Catalogue No. 70
Faith or the Church Triumphant

Artist: Murillo, Bartolome Esteban
Faith or the Church Triumphant

1617-82
Oil on Canvas 65 x 98¾ ins (164.5 x 251.8 cms)

Collection Details
One of the set of four lunettes commissioned before 1665 by Murillo’s friend, Canon Justino de Neve, for the church of Santa María la Blanca in Seville, which was finished in 1665 and for which he was prebendary.  All four were removed during the Spanish War of Independence (1808–14) and taken as war booty to France by Marshal Soult.  The two larger ones were intended for the Musée Napoléon in Paris or the proposed museum in Madrid, and in 1814 were on exhibition in Paris (cf Notice des Tableaux exposés … Musée Royal, Paris, 1814, p.73, Nos. 83, 84).  After the Peace, these two pictures were returned to Spain (see below); of the remaining two, the Immaculate Conception, which is now in the Louvre, is said to have been bought by Louis XVIII in 1817 from a M. Lom; and the Triumph, which appears to have passed to General Faviers, later entered the Pourtalès collection; Comte de Pourtalès sale, Paris, 27 March 1865, lot 199; Mrs Lyne Stephens by 1891; her sale, Christie’s, 11 May 1895, lot 324: bt by Agnew, who sold it to Alexander Henderson, 1st Lord Faringdon, the same year; included in the latter’s sale, Sotheby’s, 13 June 1934, lot 146, repd, when it was bought back by Lord Faringdon.

Literature
Torre Farfán, Fiestás que celebro la Iglésia de S. M. la Blanca, 1666; A Ponz, Viaje de España, 1785, ix (1947 edn, p.783); D J A Céan Bermúdez, Diccionario Historico, 1800, ii, pp.58–9; F González de Léon Noticia Artistica, 1844, i, pp.102–4; Sir W Stirling-Maxwell, Annals of the Artists in Spain, 1848, ii, pp.844–6; C B Curtis, Velasquez and Murillo, 1883, p.207, No.231; A L Mayer, Murillo (Klassiker der Kunst), 1913, 1923, p.xi; idem, ‘Ausstellung … Grafton Galleries’, Zeitschrift für Bildende Kunst, N F, 1914, pp.8, repd, 10, No.25; G Kubler and M Soria, Art and Architecture in Spain and Portugal, 1959, p.274; Angulo Iñíquez, ‘Las Pinturas de Murillo, de Santa María la Blanca’, Archivo Español de Arte, 165, 1969, pp.30–1, repd pl.14; Gaya Nuño, L’opera completa di Murillo, 1978, No.106; E Young, Die Grosse Meister der Malerei: Bartolomé Murillo, 1980, No.110; Angulo Iñíquez, Murillo, 1981, No.42.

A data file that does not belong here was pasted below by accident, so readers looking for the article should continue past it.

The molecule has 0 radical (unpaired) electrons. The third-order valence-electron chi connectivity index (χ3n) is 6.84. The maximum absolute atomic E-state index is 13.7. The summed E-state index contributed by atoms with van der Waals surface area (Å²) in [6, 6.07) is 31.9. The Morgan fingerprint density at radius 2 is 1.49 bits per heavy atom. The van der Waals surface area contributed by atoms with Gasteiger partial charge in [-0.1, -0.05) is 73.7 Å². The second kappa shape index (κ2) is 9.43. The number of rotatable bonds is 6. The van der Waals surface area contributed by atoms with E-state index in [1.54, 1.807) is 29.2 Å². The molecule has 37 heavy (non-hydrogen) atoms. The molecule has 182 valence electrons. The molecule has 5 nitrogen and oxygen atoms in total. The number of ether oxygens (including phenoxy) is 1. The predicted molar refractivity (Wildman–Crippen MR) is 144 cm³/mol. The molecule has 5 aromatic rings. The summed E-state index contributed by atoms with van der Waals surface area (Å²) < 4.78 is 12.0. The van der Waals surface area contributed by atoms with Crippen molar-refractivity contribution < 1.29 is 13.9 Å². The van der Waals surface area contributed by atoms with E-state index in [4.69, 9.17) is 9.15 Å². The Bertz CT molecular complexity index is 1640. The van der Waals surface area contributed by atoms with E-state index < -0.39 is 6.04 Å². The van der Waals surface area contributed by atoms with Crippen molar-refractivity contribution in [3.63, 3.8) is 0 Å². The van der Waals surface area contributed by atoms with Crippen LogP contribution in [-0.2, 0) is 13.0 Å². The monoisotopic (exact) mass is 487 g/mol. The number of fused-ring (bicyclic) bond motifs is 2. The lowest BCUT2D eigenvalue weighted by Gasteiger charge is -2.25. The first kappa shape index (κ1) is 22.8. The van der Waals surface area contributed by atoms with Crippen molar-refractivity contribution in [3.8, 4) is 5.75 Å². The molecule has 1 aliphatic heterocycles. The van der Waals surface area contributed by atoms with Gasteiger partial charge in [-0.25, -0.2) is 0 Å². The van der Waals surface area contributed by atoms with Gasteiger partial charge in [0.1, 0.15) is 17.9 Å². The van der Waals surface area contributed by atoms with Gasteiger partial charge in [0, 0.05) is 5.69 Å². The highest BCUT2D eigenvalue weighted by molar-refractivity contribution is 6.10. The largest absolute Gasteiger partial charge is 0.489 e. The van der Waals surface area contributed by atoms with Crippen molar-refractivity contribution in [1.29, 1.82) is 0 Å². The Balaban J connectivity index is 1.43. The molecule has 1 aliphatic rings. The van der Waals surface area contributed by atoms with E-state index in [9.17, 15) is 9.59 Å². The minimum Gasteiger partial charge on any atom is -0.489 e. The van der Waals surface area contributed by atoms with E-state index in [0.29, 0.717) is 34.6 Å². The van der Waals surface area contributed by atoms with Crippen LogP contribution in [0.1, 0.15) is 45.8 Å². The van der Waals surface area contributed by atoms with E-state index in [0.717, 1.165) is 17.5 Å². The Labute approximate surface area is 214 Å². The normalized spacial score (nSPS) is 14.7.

Exhibition Details
RA, Winter, 1891, No.114; 1896, No.116; BFAC, 1908, No.16; Grafton Galleries, London, Spanish Old Masters, 1913, No.79; RA, Winter, Spanish Painting, 1920, No.85; Agnew, London, The 17th Century, 1960, No.17; National Gallery, El Greco to Goya, 1981, No.50; Prado and RA, Murillo, 1982–3, No.39.

Companion Pictures
The three other pictures belonging to the series are The Dream of the Roman Patrician (Prado, No.994); The Roman Patrician before Pope Liberius (Prado, No.995); and The Immaculata (Louvre, No.1708).  These, but not the present picture, are repd by Mayer (op cit, 1913, 1923, pp.77, 78, 76).  The two pictures now in the Prado were placed originally under the crossing of Santa María la Blanca, while the Louvre picture and the picture now at Buscot hung nearby in the aisles.

Background
Together, the four pictures celebrate the Church and the Virgin Mary, and the foundation of S Maria Maggiore in Rome, the mother church of Santa María la Blanca, through the miraculous intervention of the Virgin.  The legend has it that she appeared in a dream to both the patrician John and Pope Liberius (352–66) to tell them to build a church in her honour (the only early basilica so dedicated) on the Esquiline Hill.  When they met there the next day (5 August), they found its plan miraculously marked out by a fall of snow – hence the Virgin’s title ‘Our Lady of the Snows’.  That nieve in Spanish – or neve in Portuguese – means ‘snow’ can hardly have failed to influence de Neve’s choice of dedication (‘St Mary the White’) and imagery.


The church was built following Pope Alexander VII’s papal brief of 1661, which reaffirmed the doctrine of the Immaculate Conception, and particularly extolled Seville’s devotion to this mystery (celebrated in the Louvre painting).  The present picture proclaims the other great Catholic dogma, that of the Real Presence, or transubstantiation.  A figure with a book and keys (symbols of St Peter, the first ‘Pope’), representing the Church, holds aloft a chalice and host to celebrate the Eucharist.  The dove of the Holy Ghost hovers above (signifying the presence of God in these), to be adored by Cherubim and the Faithful.

The inscription – IN FINEM DILEXIT EOS. Joanis Cap.e XIII (‘he loved them unto the end’) – comes from the first verse of the chapter in St John’s Gospel in which Christ institutes the Eucharist.  It was by promising his continuing presence in the sacrament at the Last Supper that he manifested his love for mankind to the end.  This inscription is answered by another in the Louvre picture – IN PRINCIPIO DILEXIT EAM (‘He loved her from the beginning’) – identifying the Virgin with the Church as the source of salvation.

A date of between 1662 and 1665 is usually accepted for the four pictures.  In the latter year, the conversion of the medieval synagogue into a baroque church was completed, and in the following year Murillo’s work was described by Torre Farfán.